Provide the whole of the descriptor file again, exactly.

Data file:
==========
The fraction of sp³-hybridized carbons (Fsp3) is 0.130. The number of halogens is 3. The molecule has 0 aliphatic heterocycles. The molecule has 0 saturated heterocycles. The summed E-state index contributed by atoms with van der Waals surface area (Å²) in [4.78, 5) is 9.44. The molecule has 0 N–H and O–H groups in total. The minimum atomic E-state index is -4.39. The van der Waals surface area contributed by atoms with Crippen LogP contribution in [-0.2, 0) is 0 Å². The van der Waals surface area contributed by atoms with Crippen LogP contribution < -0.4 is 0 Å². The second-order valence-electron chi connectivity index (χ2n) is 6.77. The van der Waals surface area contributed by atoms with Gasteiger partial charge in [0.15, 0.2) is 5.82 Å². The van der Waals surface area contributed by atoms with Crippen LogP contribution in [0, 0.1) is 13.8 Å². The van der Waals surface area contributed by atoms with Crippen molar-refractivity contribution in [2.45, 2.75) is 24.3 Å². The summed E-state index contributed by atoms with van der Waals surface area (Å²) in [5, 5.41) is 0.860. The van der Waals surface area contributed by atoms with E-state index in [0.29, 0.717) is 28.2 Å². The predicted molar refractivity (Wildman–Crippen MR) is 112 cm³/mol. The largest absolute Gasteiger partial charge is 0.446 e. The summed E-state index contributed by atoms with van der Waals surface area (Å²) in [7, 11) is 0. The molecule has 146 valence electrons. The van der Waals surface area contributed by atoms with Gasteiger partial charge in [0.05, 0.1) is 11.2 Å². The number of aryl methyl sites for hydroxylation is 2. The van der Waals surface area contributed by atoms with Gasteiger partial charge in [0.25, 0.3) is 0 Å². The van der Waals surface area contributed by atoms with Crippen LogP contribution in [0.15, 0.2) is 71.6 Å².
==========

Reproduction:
The fraction of sp³-hybridized carbons (Fsp3) is 0.130. The number of halogens is 3. The molecule has 0 aliphatic heterocycles. The molecule has 0 saturated heterocycles. The summed E-state index contributed by atoms with van der Waals surface area (Å²) in [4.78, 5) is 9.44. The molecule has 0 N–H and O–H groups in total. The minimum atomic E-state index is -4.39. The van der Waals surface area contributed by atoms with Crippen LogP contribution in [-0.2, 0) is 0 Å². The van der Waals surface area contributed by atoms with Crippen LogP contribution < -0.4 is 0 Å². The second-order valence-electron chi connectivity index (χ2n) is 6.77. The van der Waals surface area contributed by atoms with Gasteiger partial charge in [0.15, 0.2) is 5.82 Å². The van der Waals surface area contributed by atoms with Crippen LogP contribution in [0, 0.1) is 13.8 Å². The van der Waals surface area contributed by atoms with Crippen molar-refractivity contribution in [2.45, 2.75) is 24.3 Å². The summed E-state index contributed by atoms with van der Waals surface area (Å²) in [5, 5.41) is 0.860. The van der Waals surface area contributed by atoms with E-state index in [0.29, 0.717) is 28.2 Å². The predicted molar refractivity (Wildman–Crippen MR) is 112 cm³/mol. The largest absolute Gasteiger partial charge is 0.446 e. The summed E-state index contributed by atoms with van der Waals surface area (Å²) in [7, 11) is 0. The molecule has 146 valence electrons. The van der Waals surface area contributed by atoms with Gasteiger partial charge in [0.05, 0.1) is 11.2 Å². The number of aryl methyl sites for hydroxylation is 2. The van der Waals surface area contributed by atoms with Gasteiger partial charge in [0.25, 0.3) is 0 Å². The van der Waals surface area contributed by atoms with Crippen LogP contribution in [0.15, 0.2) is 71.6 Å².